As you rev up your job search, you should also line up a variety of very good references to give employers. But before you put your cousin Bobby on the list, you should consider the types of references you should never use. Let’s take a look:
Even if you worked for the family business for years, an employer simply won’t believe that your family can give an impartial reference. If you’ve been involved in a family business and want to use it as a reference, simply talk about it in your interview and chose another employer as a reference in the pre-interview stage of your job search.
Once again, while your friends may know you quite well, it’s likely that they can’t give a good job reference because they haven’t worked with you. If they have worked with you and you want to use them as a reference, remind them that they should focus on discussing your qualities as an employee only NOT your qualities as a friend.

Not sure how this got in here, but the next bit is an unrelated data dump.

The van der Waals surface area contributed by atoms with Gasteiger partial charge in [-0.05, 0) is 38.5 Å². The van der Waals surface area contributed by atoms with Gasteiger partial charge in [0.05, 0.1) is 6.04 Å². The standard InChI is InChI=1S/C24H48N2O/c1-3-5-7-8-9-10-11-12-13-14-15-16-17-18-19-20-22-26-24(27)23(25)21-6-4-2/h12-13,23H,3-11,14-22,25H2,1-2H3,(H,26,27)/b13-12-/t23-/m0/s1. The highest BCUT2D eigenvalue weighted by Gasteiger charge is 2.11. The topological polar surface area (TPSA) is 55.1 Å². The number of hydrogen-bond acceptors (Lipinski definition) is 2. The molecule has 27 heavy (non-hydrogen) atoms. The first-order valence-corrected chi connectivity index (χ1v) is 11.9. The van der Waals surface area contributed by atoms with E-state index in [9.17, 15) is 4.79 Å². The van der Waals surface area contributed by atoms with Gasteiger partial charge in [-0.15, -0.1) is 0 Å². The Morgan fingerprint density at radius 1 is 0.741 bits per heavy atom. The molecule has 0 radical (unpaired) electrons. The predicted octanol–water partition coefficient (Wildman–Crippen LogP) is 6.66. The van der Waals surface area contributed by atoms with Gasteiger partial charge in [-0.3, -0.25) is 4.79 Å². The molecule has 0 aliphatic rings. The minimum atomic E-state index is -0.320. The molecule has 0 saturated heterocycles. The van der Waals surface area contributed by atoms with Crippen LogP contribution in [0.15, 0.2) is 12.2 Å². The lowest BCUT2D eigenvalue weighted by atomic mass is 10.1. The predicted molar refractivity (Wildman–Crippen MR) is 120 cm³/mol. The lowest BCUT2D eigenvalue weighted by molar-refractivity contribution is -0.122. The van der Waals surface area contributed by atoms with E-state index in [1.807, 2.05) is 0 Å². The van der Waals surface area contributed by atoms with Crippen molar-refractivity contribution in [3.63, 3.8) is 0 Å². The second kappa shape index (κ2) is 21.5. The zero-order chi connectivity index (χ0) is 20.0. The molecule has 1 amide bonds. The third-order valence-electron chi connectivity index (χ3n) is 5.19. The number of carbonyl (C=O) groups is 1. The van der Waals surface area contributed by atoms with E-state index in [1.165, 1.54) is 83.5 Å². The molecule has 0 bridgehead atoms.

When choosing references, one of the easiest mistakes you can make is choosing people who have worked at the same company as you but did not directly work with you. Instead of choosing random workplace acquaintances as your references, choose people who can speak about a specific project you worked on or who can at least talk about your work ethic.
Don’t choose supervisors who won’t remember you and who will be surprised to receive a call. Before using someone as a job reference get their permission and give them gentle reminders throughout your job search that they may receive calls from employers.
Who you put on your reference list is critical if you want to be considered for a job.